I’ve been reading Calvert’s Super Strength and it really has me thinking about quality reps. It started with his description of the pull over. Don’t count reps—don’t focus on anything but the movement. Also he says a few things about exercising versus training. The pullover with 30 pounds in exercising. Attempting a pullover with something like 50-70 pounds is training.

But this kind of thing has been on my mind in general. Ultimately you’re developing the deep skill in a few key exercises, like squats, deadlifts, swings, pull ups, presses and so on. As you persist in doing these movements, ideally you are increasing you’re awareness of the movement—and making improvements in its execution. That might be finding a better path, “corkscrewing” your shoulder better, improved positioning, learning how to contract more muscles, and so on.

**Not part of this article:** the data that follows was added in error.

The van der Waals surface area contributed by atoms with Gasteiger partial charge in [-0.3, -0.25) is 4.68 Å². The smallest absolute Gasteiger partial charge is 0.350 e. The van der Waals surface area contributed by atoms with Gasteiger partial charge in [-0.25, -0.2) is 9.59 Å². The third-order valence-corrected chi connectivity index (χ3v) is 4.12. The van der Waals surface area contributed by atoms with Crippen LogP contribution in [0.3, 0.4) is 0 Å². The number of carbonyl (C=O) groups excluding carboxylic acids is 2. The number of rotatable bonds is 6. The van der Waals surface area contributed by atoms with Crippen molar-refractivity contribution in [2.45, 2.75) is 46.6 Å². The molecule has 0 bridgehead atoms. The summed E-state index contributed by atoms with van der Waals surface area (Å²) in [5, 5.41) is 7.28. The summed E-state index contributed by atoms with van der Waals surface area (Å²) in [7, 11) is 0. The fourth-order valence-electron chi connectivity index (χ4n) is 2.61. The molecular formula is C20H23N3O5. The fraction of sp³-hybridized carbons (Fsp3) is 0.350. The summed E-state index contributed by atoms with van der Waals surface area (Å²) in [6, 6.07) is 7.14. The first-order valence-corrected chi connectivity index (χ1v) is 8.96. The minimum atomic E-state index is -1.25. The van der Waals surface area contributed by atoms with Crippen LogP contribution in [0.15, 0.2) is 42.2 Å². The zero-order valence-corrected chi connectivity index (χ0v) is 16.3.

For that brief moment of doing the set, all your energy is directed into the execution of the movement—no distractions.

A lot of impressive pictures in the book. The amount of weight some of these old timers could handle is so impressive. Their body’s are super well-balanced.

It’s a different perspective, though, with them. I get the sense that their minds were always very even and focused during the movement. They didn’t overdo their training. Very attuned to their bodies. Definitely a huge focus on the nervous system. Concentration.

It’s hard to fathom holding over 300 pounds overhead with one hand. There’s an impressive degree of mastery with that kind of feat. That comes from quality reps. Not the reps where you’re not sure if you will be able to succeed, or the reps where you struggle to finish. Smooth, powerful, intentful reps. Going deeper and deeper into the movement. Just this groove in your nervous system that knows exactly how to coordinate your body.